More passengers join lawsuit against Amtrak after deadly derailment in Montana

Amtrak train derailment along Hi-Line
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Posted at 6:26 PM, Oct 07, 2021
and last updated 2021-10-07 20:26:48-04

GREAT FALLS — The law firm representing seven Amtrak passengers filing suit against Amtrak after last month's derailment in Liberty County is now representing four additional passengers.

Three people died and dozens of people were injured in the September 25 derailment; the National Transportation Safety Board is continuing to investigate the derailment.

One of the passengers, Justin Ruddell, spoke at a virtual news conference on Thursday along with members of the Clifford Law Firm.

Ruddell said he was traveling back to Oregon after visiting the East coast. He said when the train derailed he was in a bathroom. He said the bathroom door and an exterior door on the train opened.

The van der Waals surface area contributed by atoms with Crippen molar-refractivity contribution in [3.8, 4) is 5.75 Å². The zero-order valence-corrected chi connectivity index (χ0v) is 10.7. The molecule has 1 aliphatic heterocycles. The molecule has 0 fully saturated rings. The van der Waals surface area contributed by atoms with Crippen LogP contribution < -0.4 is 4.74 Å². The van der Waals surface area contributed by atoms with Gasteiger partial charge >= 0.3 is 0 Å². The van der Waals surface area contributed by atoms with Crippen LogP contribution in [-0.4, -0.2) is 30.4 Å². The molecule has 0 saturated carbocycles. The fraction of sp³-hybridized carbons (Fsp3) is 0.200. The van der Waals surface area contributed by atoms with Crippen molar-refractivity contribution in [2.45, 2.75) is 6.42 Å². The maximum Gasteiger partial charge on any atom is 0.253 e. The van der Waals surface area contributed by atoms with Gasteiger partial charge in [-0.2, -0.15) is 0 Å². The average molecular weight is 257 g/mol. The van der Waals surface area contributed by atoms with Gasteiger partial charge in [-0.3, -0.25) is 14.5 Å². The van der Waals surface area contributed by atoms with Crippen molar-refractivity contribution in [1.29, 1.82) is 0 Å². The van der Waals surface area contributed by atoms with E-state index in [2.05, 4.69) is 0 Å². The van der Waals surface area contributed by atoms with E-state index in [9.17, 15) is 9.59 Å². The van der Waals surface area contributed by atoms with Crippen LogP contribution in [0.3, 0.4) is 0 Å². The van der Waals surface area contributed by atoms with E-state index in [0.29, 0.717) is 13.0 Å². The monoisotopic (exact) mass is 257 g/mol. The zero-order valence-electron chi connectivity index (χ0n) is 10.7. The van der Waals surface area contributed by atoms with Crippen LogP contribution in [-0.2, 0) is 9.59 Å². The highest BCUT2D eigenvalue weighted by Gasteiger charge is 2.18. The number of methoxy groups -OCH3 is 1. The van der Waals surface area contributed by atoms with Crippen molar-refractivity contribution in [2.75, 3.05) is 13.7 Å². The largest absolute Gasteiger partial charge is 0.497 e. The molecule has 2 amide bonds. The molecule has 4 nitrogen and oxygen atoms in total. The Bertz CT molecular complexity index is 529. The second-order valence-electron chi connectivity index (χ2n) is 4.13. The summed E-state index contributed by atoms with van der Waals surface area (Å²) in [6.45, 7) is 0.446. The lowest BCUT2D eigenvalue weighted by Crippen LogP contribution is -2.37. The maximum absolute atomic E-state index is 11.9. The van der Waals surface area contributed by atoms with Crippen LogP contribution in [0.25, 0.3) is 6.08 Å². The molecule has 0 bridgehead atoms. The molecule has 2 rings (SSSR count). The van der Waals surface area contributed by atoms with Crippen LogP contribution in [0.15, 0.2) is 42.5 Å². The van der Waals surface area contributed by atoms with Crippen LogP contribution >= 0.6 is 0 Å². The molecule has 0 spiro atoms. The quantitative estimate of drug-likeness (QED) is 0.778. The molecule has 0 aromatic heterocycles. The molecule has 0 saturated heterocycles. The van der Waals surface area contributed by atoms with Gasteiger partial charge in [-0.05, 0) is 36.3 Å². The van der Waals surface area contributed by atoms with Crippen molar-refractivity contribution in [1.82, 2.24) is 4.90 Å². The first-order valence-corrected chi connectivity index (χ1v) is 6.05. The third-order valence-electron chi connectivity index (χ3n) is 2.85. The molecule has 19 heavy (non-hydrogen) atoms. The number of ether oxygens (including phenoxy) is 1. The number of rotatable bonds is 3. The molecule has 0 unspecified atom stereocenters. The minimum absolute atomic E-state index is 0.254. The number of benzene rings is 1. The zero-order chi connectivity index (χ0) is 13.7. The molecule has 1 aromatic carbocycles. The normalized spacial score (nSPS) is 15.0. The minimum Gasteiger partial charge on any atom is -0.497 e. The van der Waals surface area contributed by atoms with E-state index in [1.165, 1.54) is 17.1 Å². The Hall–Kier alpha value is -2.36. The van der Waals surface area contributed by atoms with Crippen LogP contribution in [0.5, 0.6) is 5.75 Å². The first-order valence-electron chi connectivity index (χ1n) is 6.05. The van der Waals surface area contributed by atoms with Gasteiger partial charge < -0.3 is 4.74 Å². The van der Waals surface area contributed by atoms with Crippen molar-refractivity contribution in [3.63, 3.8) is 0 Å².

He said when that happened, he saw dirt and gravel getting scooped up into the train car and says he held onto a bar in the bathroom to avoid falling and, in his words, "getting crushed by the train or ground up into the dirt."

In a prepared statement, he said Amtrak needs to be held accountable.

"Amtrak and those responsible for this tragedy must be held accountable for the mistakes they make. They can not offer what they hold out to be safe transportation, then walk away when people are killed or injured for their entire lives,” Ruddell said.

"This derailment should not be happening in this country in 2021. It's inexcusable, it should be a never-event and we are going to hold Amtrak (and) BNSF responsible. We're doing it for our clients and for the future of all traveling passengers in the United States,” said attorney Henry Simmons.

The representatives from the law firm said based on their last case involving an Amtrak derailment, this case could take a year and a half to two years to play out.

An NTSB investigation looks not only at what happened, but why, and proposes recommendations to prevent future similar tragedies.

Communities rally to help after deadly Hi-Line train derailment